Arguably one of the most popular television shows in recent years, Modern Family allows viewers a glimpse into the family life of fictional characters, but these families are hardly "traditional." The show centers around 3 very different families: one is a same sex couple who has adopted, another is an older man married to an immigrant with a young child, and the third centers around a family with a father who struggles with maintaining his head-of-the-family role while still not quite having "grown up" himself. Sitcoms in the past, like Full House, Family Matters, The Cosby Show, The Brady Bunch, and even Leave it to Beaver from the 50's, were centered on strong family values, and allowed the viewer some laughs too. However, Modern Family, while still demonstrating some family values, is more focused on the emotions that a family experiences. The characters of the show have their "out of character" moments when they speak directly into the camera and let their emotions and thoughts out.
While the beginning of a new school year is cause for many parents to celebrate, the new year can present a fresh set of obstacles for parents sharing custody of their children. Whether you're newly separated or custody sharing veterans, making a shared custody arrangement work smoothly during the school year is no small feat. Here are 3 tips to get the school year off to a good start when your family is dealing with divorce:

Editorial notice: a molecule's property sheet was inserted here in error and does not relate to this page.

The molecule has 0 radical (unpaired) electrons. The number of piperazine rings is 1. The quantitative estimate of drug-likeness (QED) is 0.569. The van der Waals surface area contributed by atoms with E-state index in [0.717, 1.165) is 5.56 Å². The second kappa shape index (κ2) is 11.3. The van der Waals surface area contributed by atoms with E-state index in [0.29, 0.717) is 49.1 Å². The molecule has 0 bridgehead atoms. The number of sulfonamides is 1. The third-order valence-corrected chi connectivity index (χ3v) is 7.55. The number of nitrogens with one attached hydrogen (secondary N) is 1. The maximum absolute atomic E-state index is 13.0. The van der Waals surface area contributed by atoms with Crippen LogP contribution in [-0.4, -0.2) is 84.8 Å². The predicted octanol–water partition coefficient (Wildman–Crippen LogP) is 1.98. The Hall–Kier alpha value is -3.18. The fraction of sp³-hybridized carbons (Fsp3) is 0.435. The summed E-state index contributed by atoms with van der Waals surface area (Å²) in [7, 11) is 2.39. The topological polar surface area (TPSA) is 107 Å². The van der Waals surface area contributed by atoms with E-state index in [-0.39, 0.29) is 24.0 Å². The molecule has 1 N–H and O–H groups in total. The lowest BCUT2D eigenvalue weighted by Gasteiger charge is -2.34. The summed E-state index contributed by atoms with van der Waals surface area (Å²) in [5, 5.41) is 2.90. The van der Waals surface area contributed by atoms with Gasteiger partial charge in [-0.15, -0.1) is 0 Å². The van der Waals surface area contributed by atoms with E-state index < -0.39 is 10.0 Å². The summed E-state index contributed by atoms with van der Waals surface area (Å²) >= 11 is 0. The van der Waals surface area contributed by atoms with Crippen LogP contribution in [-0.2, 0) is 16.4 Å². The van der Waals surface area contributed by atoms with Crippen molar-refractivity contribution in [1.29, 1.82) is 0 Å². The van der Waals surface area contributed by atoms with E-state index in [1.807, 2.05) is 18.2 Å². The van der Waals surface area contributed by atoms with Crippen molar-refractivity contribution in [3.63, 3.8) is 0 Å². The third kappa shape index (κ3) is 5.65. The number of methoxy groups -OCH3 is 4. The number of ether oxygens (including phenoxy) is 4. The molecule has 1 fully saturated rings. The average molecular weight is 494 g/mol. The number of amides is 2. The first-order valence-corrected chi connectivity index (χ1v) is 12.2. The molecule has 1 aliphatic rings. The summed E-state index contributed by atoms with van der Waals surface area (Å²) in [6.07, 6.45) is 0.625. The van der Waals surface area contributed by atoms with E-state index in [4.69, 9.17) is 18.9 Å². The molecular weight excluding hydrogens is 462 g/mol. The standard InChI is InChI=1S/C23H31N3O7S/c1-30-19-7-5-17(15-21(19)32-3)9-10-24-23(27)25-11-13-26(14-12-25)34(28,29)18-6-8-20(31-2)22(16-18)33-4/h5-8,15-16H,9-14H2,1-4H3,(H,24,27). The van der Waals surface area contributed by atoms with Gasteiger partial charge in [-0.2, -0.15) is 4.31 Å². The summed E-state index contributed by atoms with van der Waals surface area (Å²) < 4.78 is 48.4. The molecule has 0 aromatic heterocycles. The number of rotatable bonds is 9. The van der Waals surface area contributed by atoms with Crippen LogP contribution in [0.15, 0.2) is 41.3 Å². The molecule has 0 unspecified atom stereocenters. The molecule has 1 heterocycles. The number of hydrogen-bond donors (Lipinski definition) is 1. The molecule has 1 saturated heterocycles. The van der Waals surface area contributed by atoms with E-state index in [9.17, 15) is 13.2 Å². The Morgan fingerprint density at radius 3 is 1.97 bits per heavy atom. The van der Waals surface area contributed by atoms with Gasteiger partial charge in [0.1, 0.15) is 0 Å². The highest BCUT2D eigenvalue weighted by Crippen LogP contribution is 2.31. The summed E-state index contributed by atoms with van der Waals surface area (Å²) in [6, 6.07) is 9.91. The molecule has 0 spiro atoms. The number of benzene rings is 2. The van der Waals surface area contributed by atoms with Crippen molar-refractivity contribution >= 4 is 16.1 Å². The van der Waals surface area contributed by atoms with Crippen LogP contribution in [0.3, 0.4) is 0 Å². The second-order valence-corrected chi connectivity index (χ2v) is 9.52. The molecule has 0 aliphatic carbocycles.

Same sex marriages in New York and California are frequently reported in the news, but why not in Pennsylvania? If you checked any social media or celebrity gossip site on Monday, August 27, you would have learned that Rosie O'Donnell married her partner, Michelle Rounds, on June 9th in a very private ceremony. This was shocking for the social media world who wondered: "how was she able to keep this a secret for months?" But from a family law perspective, one may question why every same sex marriage publicized in the media almost always occurs in New York or California.
Rapper turned "Flavor of Love" reality TV star Flava-Flav will not be going to prison ... at least not today. Facing 180 days in jail for falling behind in child support to the tune of $110,000.00, "Flav" narrowly dodged jail time by paying nearly $25,000.00 of his total debt, the balance of which is to be paid over time. Flav appeared in Albany County Family Court on June 19, 2012 to contest the debt and stated, "No matter what's in the media, I am a good father to all 7 of my children. I'll never let my family do without!" The father of seven added, "I do the best that I can with what I got and I try to make it work, and any man that doesn't take care of his kids is not a real man and he doesn't get good luck."